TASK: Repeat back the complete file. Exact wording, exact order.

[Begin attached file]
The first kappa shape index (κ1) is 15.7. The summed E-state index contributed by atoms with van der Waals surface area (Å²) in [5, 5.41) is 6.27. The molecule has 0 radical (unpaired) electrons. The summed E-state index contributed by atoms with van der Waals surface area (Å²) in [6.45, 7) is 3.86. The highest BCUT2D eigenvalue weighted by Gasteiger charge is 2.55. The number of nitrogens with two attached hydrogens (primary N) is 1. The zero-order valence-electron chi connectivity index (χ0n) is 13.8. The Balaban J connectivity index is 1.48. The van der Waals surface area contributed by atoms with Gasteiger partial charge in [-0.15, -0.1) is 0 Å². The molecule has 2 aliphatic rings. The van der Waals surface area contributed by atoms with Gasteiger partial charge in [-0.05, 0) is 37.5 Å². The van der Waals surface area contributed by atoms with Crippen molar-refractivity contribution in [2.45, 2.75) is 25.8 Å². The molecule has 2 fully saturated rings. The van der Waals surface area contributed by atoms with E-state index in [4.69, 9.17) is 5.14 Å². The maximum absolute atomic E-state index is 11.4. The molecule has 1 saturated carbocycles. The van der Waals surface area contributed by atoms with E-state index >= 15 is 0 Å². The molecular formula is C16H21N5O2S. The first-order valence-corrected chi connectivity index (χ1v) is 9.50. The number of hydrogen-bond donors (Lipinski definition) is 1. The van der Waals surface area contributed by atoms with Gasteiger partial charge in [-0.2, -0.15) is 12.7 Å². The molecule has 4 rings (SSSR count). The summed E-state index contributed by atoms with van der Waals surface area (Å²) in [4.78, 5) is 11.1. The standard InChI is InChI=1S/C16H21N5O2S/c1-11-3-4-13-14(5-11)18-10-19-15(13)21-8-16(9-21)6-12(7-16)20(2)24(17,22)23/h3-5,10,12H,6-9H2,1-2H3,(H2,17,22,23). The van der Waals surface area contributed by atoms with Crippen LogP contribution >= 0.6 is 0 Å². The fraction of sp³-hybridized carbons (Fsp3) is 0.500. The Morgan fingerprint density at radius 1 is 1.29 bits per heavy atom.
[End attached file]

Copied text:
The first kappa shape index (κ1) is 15.7. The summed E-state index contributed by atoms with van der Waals surface area (Å²) in [5, 5.41) is 6.27. The molecule has 0 radical (unpaired) electrons. The summed E-state index contributed by atoms with van der Waals surface area (Å²) in [6.45, 7) is 3.86. The highest BCUT2D eigenvalue weighted by Gasteiger charge is 2.55. The number of nitrogens with two attached hydrogens (primary N) is 1. The zero-order valence-electron chi connectivity index (χ0n) is 13.8. The Balaban J connectivity index is 1.48. The van der Waals surface area contributed by atoms with Gasteiger partial charge in [-0.15, -0.1) is 0 Å². The molecule has 2 aliphatic rings. The van der Waals surface area contributed by atoms with Gasteiger partial charge in [-0.05, 0) is 37.5 Å². The van der Waals surface area contributed by atoms with Crippen molar-refractivity contribution in [2.45, 2.75) is 25.8 Å². The molecule has 2 fully saturated rings. The van der Waals surface area contributed by atoms with E-state index in [4.69, 9.17) is 5.14 Å². The maximum absolute atomic E-state index is 11.4. The molecule has 1 saturated carbocycles. The van der Waals surface area contributed by atoms with E-state index >= 15 is 0 Å². The molecular formula is C16H21N5O2S. The first-order valence-corrected chi connectivity index (χ1v) is 9.50. The number of hydrogen-bond donors (Lipinski definition) is 1. The van der Waals surface area contributed by atoms with Gasteiger partial charge in [-0.2, -0.15) is 12.7 Å². The molecule has 4 rings (SSSR count). The summed E-state index contributed by atoms with van der Waals surface area (Å²) in [4.78, 5) is 11.1. The standard InChI is InChI=1S/C16H21N5O2S/c1-11-3-4-13-14(5-11)18-10-19-15(13)21-8-16(9-21)6-12(7-16)20(2)24(17,22)23/h3-5,10,12H,6-9H2,1-2H3,(H2,17,22,23). The van der Waals surface area contributed by atoms with Crippen LogP contribution >= 0.6 is 0 Å². The fraction of sp³-hybridized carbons (Fsp3) is 0.500. The Morgan fingerprint density at radius 1 is 1.29 bits per heavy atom.